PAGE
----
For God so loved the world, that he gave his only begotten Son, that whoever believes in him should not perish…
What subject can be so interesting as this? The gospel in general is a record of the love of God, but there the only begotten Son from the bosom of the Father gives us an epitome of the whole.
I. ITS OBJECT. If God so loved the world, then —
1. He loved those who deserved no such love.
2. He loved those who could do nothing to purchase or to procure it.
3. He loved those by whom it was unsolicited and undesired.
4. He must manifest it in a way worthy of Himself.
(1) Was such a love verbal? There is a great deal of such which says, "Be ye warmed," etc. Was it sentimental? There are a good many so exquisite in their sensibilities as not to be able to endure a case of woe. Had God's love been such we had never been redeemed.
(2) God's love was practical, bountiful, efficient.
II. ITS MANNER. He loved in a way worthy of Himself, and bestowed a gift which proved its greatness.
1. The supreme dignity and worth of the gift — "His Son" in a sense in which no other being is. Angels are sons because God has created them; Christians because God has adopted them. But Christ is God's Son by eternal generation; Son in such a sense that He can say of the Father, "I and My Father are one," and that the Father can say of Him, "Thy throne, O God, is for ever and ever."
2. The relation in which the gift stood to the Giver. He was one in whom the Father delighted, not as in a creature with a limited affection, but with a boundless complacency.
3. Does not this teach us that a less valuable gift could not expiate human crime, and that no other price could have been accepted. Had Christ's teaching, example, etc., been sufficient His blood would not have been shed. But "without shedding of blood is no remission."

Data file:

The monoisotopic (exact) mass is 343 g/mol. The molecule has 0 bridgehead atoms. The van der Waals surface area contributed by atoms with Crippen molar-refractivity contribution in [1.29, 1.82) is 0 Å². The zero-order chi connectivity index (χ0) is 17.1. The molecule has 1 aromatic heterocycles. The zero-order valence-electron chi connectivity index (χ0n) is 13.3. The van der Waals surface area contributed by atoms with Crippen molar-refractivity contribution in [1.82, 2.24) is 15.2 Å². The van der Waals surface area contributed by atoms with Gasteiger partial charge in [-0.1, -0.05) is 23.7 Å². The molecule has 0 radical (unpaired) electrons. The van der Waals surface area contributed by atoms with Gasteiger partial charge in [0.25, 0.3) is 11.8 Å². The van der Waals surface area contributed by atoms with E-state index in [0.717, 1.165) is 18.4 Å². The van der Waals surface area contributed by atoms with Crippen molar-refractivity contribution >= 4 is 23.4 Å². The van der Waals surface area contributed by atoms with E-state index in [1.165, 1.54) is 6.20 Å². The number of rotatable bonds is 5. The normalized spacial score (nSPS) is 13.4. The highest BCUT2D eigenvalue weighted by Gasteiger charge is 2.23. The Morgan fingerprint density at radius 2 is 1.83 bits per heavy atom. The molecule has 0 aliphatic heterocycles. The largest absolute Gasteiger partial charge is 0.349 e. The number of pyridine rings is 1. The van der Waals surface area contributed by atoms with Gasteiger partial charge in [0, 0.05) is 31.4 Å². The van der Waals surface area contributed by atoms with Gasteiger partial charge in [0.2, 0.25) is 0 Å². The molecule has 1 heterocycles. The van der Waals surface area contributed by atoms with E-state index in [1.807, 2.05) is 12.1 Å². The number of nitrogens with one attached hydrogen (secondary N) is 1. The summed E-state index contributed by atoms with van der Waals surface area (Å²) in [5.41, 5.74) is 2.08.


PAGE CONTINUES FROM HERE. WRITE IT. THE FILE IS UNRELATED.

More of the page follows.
4. The only begotten Son so loved the world that He gave Himself. The allegation that if Christ suffered under compulsion it were unjust is true. But Christ was Divine, and therefore independent, and consequently cannot be compelled to suffer. Hence He says, "I delight to do Thy will." "No man taketh My life from Me."
III. ITS END. It was glorious and justified the means — the salvation of the world. But this great benefit is not dispensed indiscriminately. There must be a cordial acceptance of God's plan. Two ideas:
1. That of credence. Jesus must be believed to be what the record declares Him to be.
2. But such credence of this testimony that it is accepted by us, and that there is a personal reliance on Christ for salvation. It is with the heart man believeth unto righteousness.
3. Nor is this one act merely; it is an act repeated till a habit is formed, a habit which gives a distinctive denomination to the person — "believer."
4. This salvation through faith is negative and positive.In conclusion:
1. "God so loved the world." Then
(1) He has so loved mankind as He has not loved other orders of creatures.
(2) He has carried this attribute m this manifestation to its utmost intensity. This cannot be said of His wisdom or His power.
(3) It was so vast, amazing, rich as to pay down a price that defies all the powers of human or angelic calculation.
2. Has God so loved the world as to give, etc.? Then —
(1) Let us cherish views of the Divine character worthy of Him whose we are and whom we serve.
(2) How vital to salvation is faith!
(3) Have we the love of God?
(4) We ought to love one another.
(R. Newton, D. D.)
Parallel VersesKJV: For God so loved the world, that he gave his only begotten Son, that whosoever believeth in him should not perish, but have everlasting life.